ACCESS maximizes efforts to meet increasing basic needs for families in the community amidst pandemic

Published on September 10, 2020 in ,

By Maha Freij, ACCESS Executive Director

For 49 years, ACCESS has provided support, in the form of direct services, to vulnerable communities. Today, 60% of the families served by ACCESS have a household income of less than $20,000. The onset of the COVID-19 pandemic served to exacerbate their already vulnerable situation, leaving many without access to food and essential household goods. Basic needs were left unfulfilled in the face of a global crisis that set the structures of society reeling in their unpreparedness.

Our passion and dedication for equity drives everything we do, and this crisis was no different. ACCESS began quickly formulating a plan that allowed us to provide remote support to our communities, while balancing the need to protect our staff and clients. With considerable support from the United Way for Southeastern Michigan’s COVID-19 Community Response Fund, along with several fundraising campaigns that we launched, we were able to raise funds to provide much needed support to these communities. To date, we’ve been able to provide 1,000 families with emergency support services, including food assistance, housing and utility support, completing rent and auto payments, unemployment applications and filing for MI Bridges benefits.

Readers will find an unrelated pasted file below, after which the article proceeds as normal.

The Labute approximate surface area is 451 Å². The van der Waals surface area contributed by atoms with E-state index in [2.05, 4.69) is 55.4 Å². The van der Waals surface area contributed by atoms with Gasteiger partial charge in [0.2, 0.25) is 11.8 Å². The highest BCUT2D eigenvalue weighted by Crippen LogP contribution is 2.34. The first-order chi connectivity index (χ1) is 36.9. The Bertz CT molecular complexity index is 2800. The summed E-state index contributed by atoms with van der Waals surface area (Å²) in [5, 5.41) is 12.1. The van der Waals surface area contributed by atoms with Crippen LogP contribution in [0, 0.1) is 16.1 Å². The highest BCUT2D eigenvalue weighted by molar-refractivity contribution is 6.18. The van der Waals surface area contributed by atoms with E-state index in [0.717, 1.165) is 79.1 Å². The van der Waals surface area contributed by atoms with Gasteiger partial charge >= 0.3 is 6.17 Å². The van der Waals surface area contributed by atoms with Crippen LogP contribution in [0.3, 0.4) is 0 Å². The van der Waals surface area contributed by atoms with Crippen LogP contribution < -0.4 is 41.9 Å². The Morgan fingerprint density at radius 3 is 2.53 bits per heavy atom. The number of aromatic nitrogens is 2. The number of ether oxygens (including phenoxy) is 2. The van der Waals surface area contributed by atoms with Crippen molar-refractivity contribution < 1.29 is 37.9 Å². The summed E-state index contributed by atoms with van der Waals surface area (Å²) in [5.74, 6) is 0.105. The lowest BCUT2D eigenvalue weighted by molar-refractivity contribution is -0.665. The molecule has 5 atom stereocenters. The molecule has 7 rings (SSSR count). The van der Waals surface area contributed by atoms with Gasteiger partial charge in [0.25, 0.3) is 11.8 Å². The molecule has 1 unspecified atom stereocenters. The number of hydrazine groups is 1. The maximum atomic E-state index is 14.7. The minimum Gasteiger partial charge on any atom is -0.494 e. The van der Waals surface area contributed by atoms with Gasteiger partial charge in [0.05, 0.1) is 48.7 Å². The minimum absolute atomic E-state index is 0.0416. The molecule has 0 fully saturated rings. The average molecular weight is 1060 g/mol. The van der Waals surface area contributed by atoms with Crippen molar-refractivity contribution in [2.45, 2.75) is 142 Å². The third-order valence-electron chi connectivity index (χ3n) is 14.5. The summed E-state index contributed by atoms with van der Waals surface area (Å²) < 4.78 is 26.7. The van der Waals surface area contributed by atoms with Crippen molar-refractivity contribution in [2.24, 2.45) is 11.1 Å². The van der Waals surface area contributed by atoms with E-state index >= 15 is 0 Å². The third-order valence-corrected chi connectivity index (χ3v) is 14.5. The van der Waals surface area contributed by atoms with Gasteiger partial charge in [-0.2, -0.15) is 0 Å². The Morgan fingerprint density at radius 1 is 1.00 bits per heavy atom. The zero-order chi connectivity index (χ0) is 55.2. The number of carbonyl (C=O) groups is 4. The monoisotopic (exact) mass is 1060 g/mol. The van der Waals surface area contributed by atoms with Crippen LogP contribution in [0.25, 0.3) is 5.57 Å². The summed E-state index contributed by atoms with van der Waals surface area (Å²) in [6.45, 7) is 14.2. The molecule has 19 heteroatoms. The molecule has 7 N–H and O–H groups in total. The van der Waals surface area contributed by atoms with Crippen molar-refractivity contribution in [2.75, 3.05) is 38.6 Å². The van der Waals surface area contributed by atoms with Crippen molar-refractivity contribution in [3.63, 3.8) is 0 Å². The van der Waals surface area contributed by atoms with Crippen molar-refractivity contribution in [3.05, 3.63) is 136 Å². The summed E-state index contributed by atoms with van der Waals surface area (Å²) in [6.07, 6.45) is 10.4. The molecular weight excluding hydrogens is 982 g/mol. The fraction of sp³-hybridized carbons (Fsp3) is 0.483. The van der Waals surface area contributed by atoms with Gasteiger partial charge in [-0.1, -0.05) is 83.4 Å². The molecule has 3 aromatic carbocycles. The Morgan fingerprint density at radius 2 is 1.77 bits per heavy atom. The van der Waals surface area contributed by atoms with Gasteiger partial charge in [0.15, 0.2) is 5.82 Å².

At the onset of the pandemic, the majority of school districts continued to provide breakfast and lunch, so we focused on supplementing what the schools were doing by providing dinner. We set up drive-thru stations at three of our sites: our headquarters in South Dearborn, our Arab American National Museum in East Dearborn, and our new Detroit facility in the Cody Rouge neighborhood. Normally, we serve over 1,800 low-income students daily, through our afterschool, weekend and summer programs. In this case, we focused on feeding whole families and have served more than 22,000 meals, to date, among these 3 locations.

We know that COVID-19’s impacts will be long-term and that these solutions only help provide emergency support when it is most needed. Our clients – especially the immigrant and refugee populations we primarily serve – will feel its impacts for years to come. We’ve had to be creative in finding ways to serve those populations that face the greatest barriers, such as those who struggle with English language proficiency, access to technology and disabilities.

Our Domestic Violence Prevention Program, in particular, witnessed a tremendous influx of clients, many of whom were reporting cases of domestic violence or sexual assault for the first time. With many survivors stuck at home with their abusers, due to the “Stay Home, Stay Safe” mandate, our staff worked closely with the survivors and their families to ensure they received tailored care, in particular support with transitional housing, providing household essentials and immediate response to our emergency hotline.